In This State: A banker with a conscience makes his mark safeguarding Vermont’s landscape

John Ewing. Photo by Tom Slayton

John Ewing. Photo by Tom Slayton

Editor’s note: This week’s In This State column is by Tom Slayton, a Montpelier freelance writer and editor emeritus of Vermont Life magazine. In This State is a syndicated weekly column about Vermont’s innovators, people, ideas and places. Details are at http://www.maplecornermedia.com/inthisstate/.

BURLINGTON – When John Ewing came to Vermont as a young lawyer in 1956, the University of Vermont’s back yard was farmland, and the site of the Sheraton Hotel on Williston Road was a dairy farm.

Today, Route 2 in South Burlington is a 5-mile commercial strip, a sprawling array of gas stations, fast food outlets, motels and shops that goes all the way from UVM to the huge complex of big box stores at once rural Taft Corners in Williston.

Much of what drew Ewing to Burlington from northeastern Pennsylvania a half century ago has obviously changed.

Yet much of Vermont’s uniqueness  — away from the bright lights and traffic jams of South Burlington – survives. And although he has escaped the limelight, on purpose, John Ewing has for decades been a force in preserving the essence of Vermont.

He is, as one acquaintance has said, “a banker with a conscience.”

The forces of change are still at work, and Ewing, now 80, is still working to protect the Vermont he fell in love with.

“Vermont is still Vermont,” he said in a recent interview. “But there’s always going to be a struggle to keep it.”

The young attorney John Ewing arrived in that earlier, more rural Chittenden County looking for a job. He quickly found one with a local law firm, and subsequently had a successful career in legal work and banking. From 1972 to 1995, he was general counsel, vice president, secretary, and finally president of the Bank of Vermont.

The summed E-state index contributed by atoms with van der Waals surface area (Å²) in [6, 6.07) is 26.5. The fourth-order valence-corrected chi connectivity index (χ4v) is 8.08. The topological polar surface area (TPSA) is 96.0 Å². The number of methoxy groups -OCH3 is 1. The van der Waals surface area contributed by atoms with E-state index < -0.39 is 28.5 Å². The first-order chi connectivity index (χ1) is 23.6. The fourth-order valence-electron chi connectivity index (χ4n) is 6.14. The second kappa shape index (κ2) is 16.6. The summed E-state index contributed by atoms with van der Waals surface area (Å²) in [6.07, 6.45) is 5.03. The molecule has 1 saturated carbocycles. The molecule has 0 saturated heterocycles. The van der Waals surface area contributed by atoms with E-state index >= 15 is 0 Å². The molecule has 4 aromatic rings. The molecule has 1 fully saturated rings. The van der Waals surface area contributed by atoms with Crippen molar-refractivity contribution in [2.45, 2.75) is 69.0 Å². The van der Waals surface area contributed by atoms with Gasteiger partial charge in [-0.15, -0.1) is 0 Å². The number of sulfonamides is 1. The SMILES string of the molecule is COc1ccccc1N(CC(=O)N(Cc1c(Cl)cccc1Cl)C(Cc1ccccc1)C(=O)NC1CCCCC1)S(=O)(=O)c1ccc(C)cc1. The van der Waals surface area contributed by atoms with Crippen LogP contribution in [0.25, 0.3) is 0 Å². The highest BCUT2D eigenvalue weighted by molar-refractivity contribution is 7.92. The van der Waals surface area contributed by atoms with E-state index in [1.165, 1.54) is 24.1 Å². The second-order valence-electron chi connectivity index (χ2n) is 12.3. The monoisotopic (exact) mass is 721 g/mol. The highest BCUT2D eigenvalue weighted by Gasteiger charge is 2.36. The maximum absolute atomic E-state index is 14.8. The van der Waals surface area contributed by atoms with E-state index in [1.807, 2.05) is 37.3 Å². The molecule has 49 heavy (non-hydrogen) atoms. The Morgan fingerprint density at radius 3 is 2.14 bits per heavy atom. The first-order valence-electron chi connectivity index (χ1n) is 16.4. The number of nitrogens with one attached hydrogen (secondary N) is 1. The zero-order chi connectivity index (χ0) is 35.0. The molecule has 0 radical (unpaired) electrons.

That would seem to be enough for any man. Yet it is likely that Ewing will be longer remembered for his other career: as an advocate for the Vermont environment.

For more than 40 years he has worked effectively, often in unpaid, volunteer positions for causes ranging from the Vermont Audubon Society to the Vermont Forum on Sprawl (later Smart Growth Vermont), which he founded. There are few aspects of Vermont environmentalism that he has not been involved in.

Last fall that lifetime of environmental activism was recognized when the Vermont Natural Resources Council presented Ewing with the prestigious Art Gibb Award. VNRC Executive Director Brian Shupe said, in announcing the award: “John Ewing has helped us all understand the vast social and environmental costs of scattered, low-density development and the need to develop better models for Vermont. He also has an unusual talent for working with a wide variety of people and developing consensus.”

Ewing’s home sits perched above a sweeping bend of the Winooski River, just downstream from the Winooski Valley Park District, which he helped establish, some 40 years ago.

Burlington’s busy North End is not far away. But the river flows quietly along, much as it has for the past few millennia. It’s a tranquil, almost rural view.

The Winooski Valley Park District was one of the first projects he worked on, back in the 1960s as attorney for the Vermont Audubon Society. Development was already growing outward from Burlington, suburbanizing the lower Winooski Valley.

Ewing and UVM professor Fred Sargent became concerned that several important natural areas along the river would be lost, and began meeting with others who were similarly concerned. Today, the park district manages 16 parks in seven Chittenden County towns. Much of the lower Winooski remains naturally unspoiled.